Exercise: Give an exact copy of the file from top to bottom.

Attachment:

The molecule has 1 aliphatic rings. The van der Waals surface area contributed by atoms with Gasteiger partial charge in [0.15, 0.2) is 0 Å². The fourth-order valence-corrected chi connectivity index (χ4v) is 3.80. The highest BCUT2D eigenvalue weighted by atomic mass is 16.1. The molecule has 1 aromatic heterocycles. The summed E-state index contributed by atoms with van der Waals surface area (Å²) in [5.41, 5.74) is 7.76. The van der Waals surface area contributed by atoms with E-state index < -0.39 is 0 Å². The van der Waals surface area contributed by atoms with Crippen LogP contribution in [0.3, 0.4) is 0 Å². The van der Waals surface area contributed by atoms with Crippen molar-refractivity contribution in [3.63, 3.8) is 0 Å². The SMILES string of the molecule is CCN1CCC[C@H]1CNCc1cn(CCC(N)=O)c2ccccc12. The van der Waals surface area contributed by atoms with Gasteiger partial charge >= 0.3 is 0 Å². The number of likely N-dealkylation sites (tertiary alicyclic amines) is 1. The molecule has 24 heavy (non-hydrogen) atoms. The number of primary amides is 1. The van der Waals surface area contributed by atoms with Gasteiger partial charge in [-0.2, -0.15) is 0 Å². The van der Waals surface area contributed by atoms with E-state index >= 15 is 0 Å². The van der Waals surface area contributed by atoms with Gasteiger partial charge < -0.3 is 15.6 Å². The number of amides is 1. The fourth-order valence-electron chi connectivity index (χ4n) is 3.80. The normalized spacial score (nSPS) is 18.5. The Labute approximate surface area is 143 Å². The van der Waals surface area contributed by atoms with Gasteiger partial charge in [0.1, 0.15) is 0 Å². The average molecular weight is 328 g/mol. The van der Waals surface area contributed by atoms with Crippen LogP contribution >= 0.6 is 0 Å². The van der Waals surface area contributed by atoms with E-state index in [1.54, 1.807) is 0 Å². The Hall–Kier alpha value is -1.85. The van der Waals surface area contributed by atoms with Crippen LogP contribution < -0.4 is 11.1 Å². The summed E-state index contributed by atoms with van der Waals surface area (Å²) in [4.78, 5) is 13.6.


The molecule has 1 aliphatic rings. The van der Waals surface area contributed by atoms with Gasteiger partial charge in [0.15, 0.2) is 0 Å². The fourth-order valence-corrected chi connectivity index (χ4v) is 3.80. The highest BCUT2D eigenvalue weighted by atomic mass is 16.1. The molecule has 1 aromatic heterocycles. The summed E-state index contributed by atoms with van der Waals surface area (Å²) in [5.41, 5.74) is 7.76. The van der Waals surface area contributed by atoms with E-state index < -0.39 is 0 Å². The van der Waals surface area contributed by atoms with Crippen LogP contribution in [0.3, 0.4) is 0 Å². The van der Waals surface area contributed by atoms with Crippen molar-refractivity contribution in [3.63, 3.8) is 0 Å². The SMILES string of the molecule is CCN1CCC[C@H]1CNCc1cn(CCC(N)=O)c2ccccc12. The van der Waals surface area contributed by atoms with Gasteiger partial charge >= 0.3 is 0 Å². The number of likely N-dealkylation sites (tertiary alicyclic amines) is 1. The molecule has 24 heavy (non-hydrogen) atoms. The number of primary amides is 1. The van der Waals surface area contributed by atoms with Gasteiger partial charge in [-0.2, -0.15) is 0 Å². The van der Waals surface area contributed by atoms with E-state index >= 15 is 0 Å². The van der Waals surface area contributed by atoms with Gasteiger partial charge < -0.3 is 15.6 Å². The number of amides is 1. The fourth-order valence-electron chi connectivity index (χ4n) is 3.80. The normalized spacial score (nSPS) is 18.5. The Labute approximate surface area is 143 Å². The van der Waals surface area contributed by atoms with Gasteiger partial charge in [0.1, 0.15) is 0 Å². The average molecular weight is 328 g/mol. The van der Waals surface area contributed by atoms with Crippen LogP contribution >= 0.6 is 0 Å². The van der Waals surface area contributed by atoms with E-state index in [1.54, 1.807) is 0 Å². The Hall–Kier alpha value is -1.85. The van der Waals surface area contributed by atoms with Crippen LogP contribution < -0.4 is 11.1 Å². The summed E-state index contributed by atoms with van der Waals surface area (Å²) in [4.78, 5) is 13.6.